Sometimes teams place players with high salaries and hope that somebody takes the contract off their hands. Last year, the Jays placed Rios on waivers as he definitely was not earning his salary. The Sox picked him up. He did not play well after being claimed, but is earning his salary this season. The Jays replaced him in right field with Bautista, who was much cheaper and has been more productive.
    Is it true that Craig was placed on waivers? Did anyone claim him?

  14. pundyveit - Aug 3, 2010 at 5:58 PM

    Let’s say Adam Dunn, to use an example, does clear waivers. Washington can trade him now, BUT don’t the players coming BACK to Washington in any trade ALSO have to clear waivers in order to be traded after the deadline? If so, presumably the Nationals wouldn’t be able to get any prospect of any value.

  15. pundyveit - Aug 3, 2010 at 5:59 PM

    Let’s say Adam Dunn, to use an example, does clear waivers. Washington can trade him now, BUT don’t the players coming BACK to Washington in any trade ALSO have to clear waivers in order to be traded after the deadline? If so, presumably the Nationals wouldn’t be able to get any prospect of any value.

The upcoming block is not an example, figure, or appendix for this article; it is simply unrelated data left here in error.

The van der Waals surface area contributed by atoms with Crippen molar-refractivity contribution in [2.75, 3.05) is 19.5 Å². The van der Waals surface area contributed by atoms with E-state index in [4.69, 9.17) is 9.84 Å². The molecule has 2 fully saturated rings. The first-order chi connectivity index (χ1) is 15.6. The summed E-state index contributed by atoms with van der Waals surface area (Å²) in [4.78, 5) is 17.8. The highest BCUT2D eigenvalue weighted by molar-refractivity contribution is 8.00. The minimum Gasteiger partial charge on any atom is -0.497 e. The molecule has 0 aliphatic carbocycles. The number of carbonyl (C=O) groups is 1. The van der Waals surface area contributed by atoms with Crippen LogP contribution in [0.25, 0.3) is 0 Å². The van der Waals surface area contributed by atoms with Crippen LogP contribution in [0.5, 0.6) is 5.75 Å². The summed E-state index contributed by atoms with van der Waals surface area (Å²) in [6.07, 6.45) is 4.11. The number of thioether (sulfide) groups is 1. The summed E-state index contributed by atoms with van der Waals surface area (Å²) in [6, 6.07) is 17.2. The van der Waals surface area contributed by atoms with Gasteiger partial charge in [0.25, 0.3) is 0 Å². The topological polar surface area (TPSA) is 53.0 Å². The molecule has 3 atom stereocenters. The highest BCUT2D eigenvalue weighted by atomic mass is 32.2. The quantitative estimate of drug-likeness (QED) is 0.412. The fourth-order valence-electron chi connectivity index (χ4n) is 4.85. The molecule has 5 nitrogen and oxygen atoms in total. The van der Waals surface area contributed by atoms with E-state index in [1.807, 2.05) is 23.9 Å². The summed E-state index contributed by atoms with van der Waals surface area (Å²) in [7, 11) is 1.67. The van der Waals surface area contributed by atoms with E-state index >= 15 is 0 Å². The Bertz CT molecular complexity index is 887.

16. Kevin S. - Aug 3, 2010 at 6:09 PM

    Your name is oxymoronic. That is all.

  17. Kevin S. - Aug 3, 2010 at 6:18 PM

    I apologize for being a jerk just now.

  18. comish4lif - Aug 3, 2010 at 7:36 PM

    Is there a limit to the number of players a team can claim in a single day or period?
    And correct me if I am wrong, but only players on the 40 man have to clear waivers. Dunn could be traded for young prospects not on a 40 man roster.

  19. pundyveit - Aug 3, 2010 at 7:47 PM

    Yep, you’re right that only people on the 40-man roster have to go through waivers, so that’s how it works. Thanks!

  20. Ari Collins - Aug 4, 2010 at 12:25 AM

    And also sometimes teams get around the waiver issue by making it a PTBNL and agreeing to just name the player in the offseason. (Or whenever the waiver period ends.) Similar to the way to get around trading a guy within a year of drafting him.

    Complete side note: the best PTBNL trade ever was that one guy who was traded for a PTBNL, then the receiving team named… the same guy. So he was traded for himself.

    I love baseball.